Light, and the technologies that have developed around it, play an important role in our lives. Light is linked to sight. Also, all the food we eat is the end product of a reaction brought about by light. So it is befitting that the world education body of the United Nations has decided to focus public attention on this great benefactor of mankind by celebrating 2015 as the International Year of Light and Light-based Technology.
NO talk or article on light would be complete without mention of the famous scientist Sir Isaac Newton.
Newton was born on 4 January, 1643 in Woolsthorpe in England. His father was a wealthy farmer. He felt neglected by his mother, and by all accounts his childhood was an unhappy one.
School bored him and his teachers rated him as a poor student. When he was 18 years old, he went to Cambridge University where he became interested in optics, physics, mathematics and astronomy. He spent all his spare time studying these subjects. But as in school, so in college, he gave no indication of the brilliance of mind that was to distinguish him in later life. In 1665, the University shut down due to an outbreak of plague. Newton returned home and continued to pursue his studies on his own. His wide range of interests and his innate curiosity led him to ponder over questions of everyday life, like for instance why oil spilt on the ground sometimes reflected several colours. He went around with a notebook filling the pages with notes as he read and experimented.
Once while strolling through a village fair, he spotted a set of prisms which were up for sale, glistening in the sun. An idea occurred to him. He bought the prisms and took them to a room in his house which was lit up by light streaming in from a single window.
Placing a prism on a table he adjusted the shutters so that a beam of light passed through the prism. After passing through the prism, the light fell on a wall about 7 metres away and formed on it a rectangular patch consisting of seven colours. This greatly excited Newton. Was it the prism that was giving various colours to the light? Or was the light itself made up of seven colours that separated when passed through a prism? He did the experiment again and again and came to the conclusion that light is a blend of seven colours.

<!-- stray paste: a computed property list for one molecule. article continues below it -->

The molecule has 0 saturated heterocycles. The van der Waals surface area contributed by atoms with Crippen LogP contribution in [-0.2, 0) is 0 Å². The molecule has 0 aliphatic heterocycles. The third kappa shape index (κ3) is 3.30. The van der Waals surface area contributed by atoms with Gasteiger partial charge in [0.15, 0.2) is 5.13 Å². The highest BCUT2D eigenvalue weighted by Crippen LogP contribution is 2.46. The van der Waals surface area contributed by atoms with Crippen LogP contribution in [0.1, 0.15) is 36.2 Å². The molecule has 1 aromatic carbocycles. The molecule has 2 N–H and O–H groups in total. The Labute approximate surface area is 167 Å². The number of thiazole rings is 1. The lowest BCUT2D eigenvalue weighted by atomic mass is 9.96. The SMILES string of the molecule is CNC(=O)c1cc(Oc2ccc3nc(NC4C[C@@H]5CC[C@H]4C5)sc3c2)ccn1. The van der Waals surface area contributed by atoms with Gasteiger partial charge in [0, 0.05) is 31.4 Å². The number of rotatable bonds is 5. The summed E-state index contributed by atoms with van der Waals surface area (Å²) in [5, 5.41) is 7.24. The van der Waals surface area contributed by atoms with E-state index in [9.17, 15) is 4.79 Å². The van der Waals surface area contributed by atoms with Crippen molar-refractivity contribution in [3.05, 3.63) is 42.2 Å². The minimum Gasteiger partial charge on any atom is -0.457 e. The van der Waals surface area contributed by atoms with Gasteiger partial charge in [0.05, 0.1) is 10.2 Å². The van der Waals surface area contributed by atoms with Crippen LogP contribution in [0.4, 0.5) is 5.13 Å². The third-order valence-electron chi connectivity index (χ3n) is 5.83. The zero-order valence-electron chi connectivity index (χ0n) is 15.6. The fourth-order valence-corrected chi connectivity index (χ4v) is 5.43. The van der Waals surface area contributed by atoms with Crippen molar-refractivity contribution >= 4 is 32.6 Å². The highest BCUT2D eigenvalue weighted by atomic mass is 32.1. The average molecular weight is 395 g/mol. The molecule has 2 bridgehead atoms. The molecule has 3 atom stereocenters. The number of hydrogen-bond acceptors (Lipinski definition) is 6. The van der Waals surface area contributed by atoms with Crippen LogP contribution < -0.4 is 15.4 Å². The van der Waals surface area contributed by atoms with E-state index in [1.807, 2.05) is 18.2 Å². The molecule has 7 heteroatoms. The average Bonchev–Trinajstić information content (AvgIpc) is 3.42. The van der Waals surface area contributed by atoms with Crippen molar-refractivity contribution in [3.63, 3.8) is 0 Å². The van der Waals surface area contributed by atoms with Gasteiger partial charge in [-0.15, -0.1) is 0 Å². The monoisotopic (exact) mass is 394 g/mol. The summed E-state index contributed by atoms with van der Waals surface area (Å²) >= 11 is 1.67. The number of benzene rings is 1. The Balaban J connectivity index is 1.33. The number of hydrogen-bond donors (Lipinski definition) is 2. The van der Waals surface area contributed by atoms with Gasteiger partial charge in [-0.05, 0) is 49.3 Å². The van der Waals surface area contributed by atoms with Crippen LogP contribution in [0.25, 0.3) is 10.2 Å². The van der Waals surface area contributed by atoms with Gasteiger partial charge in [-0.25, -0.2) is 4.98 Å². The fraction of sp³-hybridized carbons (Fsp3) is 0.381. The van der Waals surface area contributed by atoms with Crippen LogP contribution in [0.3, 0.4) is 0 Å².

The seven colours correspond to the seven colours of the rainbow. It became clear to Newton that a rainbow was formed when light passed through droplets of water that
acted as prisms. He thus became the first scientist to understand how a rainbow was formed.
Another conclusion he drew from his experiments and observations was that an object gets its colour from the colour it is unable to absorb. For example, grass is green
because it can absorb all colours of white light except green which it reflects thus bestowing on grass a green colour.
In 1704, he published his great work, ‘The Opticks’, which dealt with light and colours. During the two years he spent at Woolsthorpe because his college was shut,
Newton also became interested in gravity but light continued to attract his curiosity and he studied the properties of light in great detail. He would spend months in a darkened room doing experiments on light. Sometimes he would stare at the sun and then shift his gaze to a blank wall to try to understand why he saw the dark patterns on the wall. This would render him temporarily blind and then he would spend days in a darkened room till he regained his vision.
Our modern understanding of light and colour began with Isaac Newton and it is most fitting to remember him as the founding father of optics while celebrating the International Year of Light and light based technology – 2015.
Newton’s other major contributions to light were the Colour Wheel in 1609 and the Reflective Telescope in 1668.
● In 1678, he formulated his three laws of motion in Principia Mathematica, which laid the foundation for the science of classical mechanics and the laws of
universal gravitation. These influenced the scientists’ view of the universe for the next three centuries.
● He invented Calculus, a branch of mathematics (also invented independently by Leibniz).
— Dr. A. P. Jayaraman